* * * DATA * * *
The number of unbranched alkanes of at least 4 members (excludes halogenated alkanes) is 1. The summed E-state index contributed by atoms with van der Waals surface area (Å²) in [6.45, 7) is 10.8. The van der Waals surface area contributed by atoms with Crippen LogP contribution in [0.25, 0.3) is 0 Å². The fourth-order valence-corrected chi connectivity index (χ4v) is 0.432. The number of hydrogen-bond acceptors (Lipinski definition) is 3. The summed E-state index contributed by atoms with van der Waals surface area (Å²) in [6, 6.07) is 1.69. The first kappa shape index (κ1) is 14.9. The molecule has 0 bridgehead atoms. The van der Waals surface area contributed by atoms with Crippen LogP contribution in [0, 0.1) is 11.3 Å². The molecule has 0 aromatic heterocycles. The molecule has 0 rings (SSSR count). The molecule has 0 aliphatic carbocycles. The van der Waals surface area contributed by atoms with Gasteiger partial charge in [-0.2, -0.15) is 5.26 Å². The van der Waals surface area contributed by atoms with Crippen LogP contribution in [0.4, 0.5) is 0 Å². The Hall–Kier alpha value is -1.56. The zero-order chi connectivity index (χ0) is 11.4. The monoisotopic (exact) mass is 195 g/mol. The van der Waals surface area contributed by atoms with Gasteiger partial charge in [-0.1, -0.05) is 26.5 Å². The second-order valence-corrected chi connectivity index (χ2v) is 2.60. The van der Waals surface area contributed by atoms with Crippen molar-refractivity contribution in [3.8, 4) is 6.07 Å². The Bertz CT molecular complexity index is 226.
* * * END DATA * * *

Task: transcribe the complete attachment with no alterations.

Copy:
The number of unbranched alkanes of at least 4 members (excludes halogenated alkanes) is 1. The summed E-state index contributed by atoms with van der Waals surface area (Å²) in [6.45, 7) is 10.8. The van der Waals surface area contributed by atoms with Crippen LogP contribution in [0.25, 0.3) is 0 Å². The fourth-order valence-corrected chi connectivity index (χ4v) is 0.432. The number of hydrogen-bond acceptors (Lipinski definition) is 3. The summed E-state index contributed by atoms with van der Waals surface area (Å²) in [6, 6.07) is 1.69. The first kappa shape index (κ1) is 14.9. The molecule has 0 bridgehead atoms. The van der Waals surface area contributed by atoms with Crippen LogP contribution in [0, 0.1) is 11.3 Å². The molecule has 0 aromatic heterocycles. The molecule has 0 rings (SSSR count). The molecule has 0 aliphatic carbocycles. The van der Waals surface area contributed by atoms with Gasteiger partial charge in [-0.2, -0.15) is 5.26 Å². The van der Waals surface area contributed by atoms with Crippen LogP contribution in [0.4, 0.5) is 0 Å². The Hall–Kier alpha value is -1.56. The zero-order chi connectivity index (χ0) is 11.4. The monoisotopic (exact) mass is 195 g/mol. The van der Waals surface area contributed by atoms with Gasteiger partial charge in [-0.1, -0.05) is 26.5 Å². The second-order valence-corrected chi connectivity index (χ2v) is 2.60. The van der Waals surface area contributed by atoms with Crippen molar-refractivity contribution in [3.8, 4) is 6.07 Å². The Bertz CT molecular complexity index is 226.